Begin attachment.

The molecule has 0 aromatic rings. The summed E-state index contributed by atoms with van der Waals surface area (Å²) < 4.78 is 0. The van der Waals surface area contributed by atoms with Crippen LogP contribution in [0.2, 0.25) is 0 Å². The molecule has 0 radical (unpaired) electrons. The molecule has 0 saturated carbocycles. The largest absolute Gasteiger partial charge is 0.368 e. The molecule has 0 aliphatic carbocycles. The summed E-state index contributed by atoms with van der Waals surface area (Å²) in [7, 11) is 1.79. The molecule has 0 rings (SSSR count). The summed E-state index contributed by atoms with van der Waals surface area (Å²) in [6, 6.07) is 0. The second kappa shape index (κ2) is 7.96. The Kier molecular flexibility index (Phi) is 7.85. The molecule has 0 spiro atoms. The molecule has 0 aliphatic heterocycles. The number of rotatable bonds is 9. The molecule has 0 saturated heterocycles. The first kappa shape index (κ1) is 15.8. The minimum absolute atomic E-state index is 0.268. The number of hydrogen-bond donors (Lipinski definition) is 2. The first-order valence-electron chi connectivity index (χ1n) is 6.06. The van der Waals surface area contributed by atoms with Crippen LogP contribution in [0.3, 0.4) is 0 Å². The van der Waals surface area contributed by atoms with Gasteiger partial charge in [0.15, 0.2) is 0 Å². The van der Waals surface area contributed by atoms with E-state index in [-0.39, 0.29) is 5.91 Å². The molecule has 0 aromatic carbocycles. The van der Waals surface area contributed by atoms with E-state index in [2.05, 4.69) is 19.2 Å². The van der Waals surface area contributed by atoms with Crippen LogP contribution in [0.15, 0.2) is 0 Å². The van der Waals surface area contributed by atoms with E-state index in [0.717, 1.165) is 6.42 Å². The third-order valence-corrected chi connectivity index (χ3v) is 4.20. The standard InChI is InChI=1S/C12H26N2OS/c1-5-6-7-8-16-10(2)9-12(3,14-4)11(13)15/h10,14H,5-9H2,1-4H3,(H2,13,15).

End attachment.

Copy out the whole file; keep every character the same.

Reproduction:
The molecule has 0 aromatic rings. The summed E-state index contributed by atoms with van der Waals surface area (Å²) < 4.78 is 0. The van der Waals surface area contributed by atoms with Crippen LogP contribution in [0.2, 0.25) is 0 Å². The molecule has 0 radical (unpaired) electrons. The molecule has 0 saturated carbocycles. The largest absolute Gasteiger partial charge is 0.368 e. The molecule has 0 aliphatic carbocycles. The summed E-state index contributed by atoms with van der Waals surface area (Å²) in [7, 11) is 1.79. The molecule has 0 rings (SSSR count). The summed E-state index contributed by atoms with van der Waals surface area (Å²) in [6, 6.07) is 0. The second kappa shape index (κ2) is 7.96. The Kier molecular flexibility index (Phi) is 7.85. The molecule has 0 spiro atoms. The molecule has 0 aliphatic heterocycles. The number of rotatable bonds is 9. The molecule has 0 saturated heterocycles. The first kappa shape index (κ1) is 15.8. The minimum absolute atomic E-state index is 0.268. The number of hydrogen-bond donors (Lipinski definition) is 2. The first-order valence-electron chi connectivity index (χ1n) is 6.06. The van der Waals surface area contributed by atoms with Crippen LogP contribution in [0.3, 0.4) is 0 Å². The van der Waals surface area contributed by atoms with Gasteiger partial charge in [0.15, 0.2) is 0 Å². The van der Waals surface area contributed by atoms with E-state index in [-0.39, 0.29) is 5.91 Å². The molecule has 0 aromatic carbocycles. The van der Waals surface area contributed by atoms with E-state index in [2.05, 4.69) is 19.2 Å². The van der Waals surface area contributed by atoms with Crippen LogP contribution in [0.15, 0.2) is 0 Å². The van der Waals surface area contributed by atoms with E-state index in [0.717, 1.165) is 6.42 Å². The third-order valence-corrected chi connectivity index (χ3v) is 4.20. The standard InChI is InChI=1S/C12H26N2OS/c1-5-6-7-8-16-10(2)9-12(3,14-4)11(13)15/h10,14H,5-9H2,1-4H3,(H2,13,15).